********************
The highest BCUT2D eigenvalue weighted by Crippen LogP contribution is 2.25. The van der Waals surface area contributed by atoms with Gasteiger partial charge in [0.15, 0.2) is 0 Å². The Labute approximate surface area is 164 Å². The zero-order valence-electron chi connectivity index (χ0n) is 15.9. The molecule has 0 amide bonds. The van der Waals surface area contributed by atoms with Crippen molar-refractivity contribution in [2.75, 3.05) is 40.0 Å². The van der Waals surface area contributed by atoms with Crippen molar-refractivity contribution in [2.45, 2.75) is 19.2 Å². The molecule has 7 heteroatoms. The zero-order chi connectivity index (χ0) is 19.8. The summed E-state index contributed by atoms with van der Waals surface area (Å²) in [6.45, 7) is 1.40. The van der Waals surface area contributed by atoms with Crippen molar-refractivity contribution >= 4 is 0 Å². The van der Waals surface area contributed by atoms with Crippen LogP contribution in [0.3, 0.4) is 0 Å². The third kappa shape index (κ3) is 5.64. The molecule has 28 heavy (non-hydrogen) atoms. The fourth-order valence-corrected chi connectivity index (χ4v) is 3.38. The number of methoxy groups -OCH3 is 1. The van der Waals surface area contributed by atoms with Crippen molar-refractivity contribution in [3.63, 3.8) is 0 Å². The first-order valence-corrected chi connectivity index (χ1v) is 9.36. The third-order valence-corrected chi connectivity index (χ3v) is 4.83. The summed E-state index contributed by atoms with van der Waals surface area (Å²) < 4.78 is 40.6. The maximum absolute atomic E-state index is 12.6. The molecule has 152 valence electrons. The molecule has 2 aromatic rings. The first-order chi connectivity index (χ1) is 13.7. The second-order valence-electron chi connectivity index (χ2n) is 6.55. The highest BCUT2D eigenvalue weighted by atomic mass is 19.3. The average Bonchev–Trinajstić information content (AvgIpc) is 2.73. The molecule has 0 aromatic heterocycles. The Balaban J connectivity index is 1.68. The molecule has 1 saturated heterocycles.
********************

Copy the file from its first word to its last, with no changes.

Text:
The highest BCUT2D eigenvalue weighted by Crippen LogP contribution is 2.25. The van der Waals surface area contributed by atoms with Gasteiger partial charge in [0.15, 0.2) is 0 Å². The Labute approximate surface area is 164 Å². The zero-order valence-electron chi connectivity index (χ0n) is 15.9. The molecule has 0 amide bonds. The van der Waals surface area contributed by atoms with Crippen molar-refractivity contribution in [2.75, 3.05) is 40.0 Å². The van der Waals surface area contributed by atoms with Crippen molar-refractivity contribution in [2.45, 2.75) is 19.2 Å². The molecule has 7 heteroatoms. The zero-order chi connectivity index (χ0) is 19.8. The summed E-state index contributed by atoms with van der Waals surface area (Å²) in [6.45, 7) is 1.40. The van der Waals surface area contributed by atoms with Crippen molar-refractivity contribution >= 4 is 0 Å². The van der Waals surface area contributed by atoms with Crippen LogP contribution in [0.3, 0.4) is 0 Å². The third kappa shape index (κ3) is 5.64. The molecule has 28 heavy (non-hydrogen) atoms. The fourth-order valence-corrected chi connectivity index (χ4v) is 3.38. The number of methoxy groups -OCH3 is 1. The van der Waals surface area contributed by atoms with Crippen molar-refractivity contribution in [3.63, 3.8) is 0 Å². The first-order valence-corrected chi connectivity index (χ1v) is 9.36. The third-order valence-corrected chi connectivity index (χ3v) is 4.83. The summed E-state index contributed by atoms with van der Waals surface area (Å²) < 4.78 is 40.6. The maximum absolute atomic E-state index is 12.6. The molecule has 152 valence electrons. The molecule has 2 aromatic rings. The first-order chi connectivity index (χ1) is 13.7. The second-order valence-electron chi connectivity index (χ2n) is 6.55. The highest BCUT2D eigenvalue weighted by atomic mass is 19.3. The average Bonchev–Trinajstić information content (AvgIpc) is 2.73. The molecule has 0 aromatic heterocycles. The Balaban J connectivity index is 1.68. The molecule has 1 saturated heterocycles.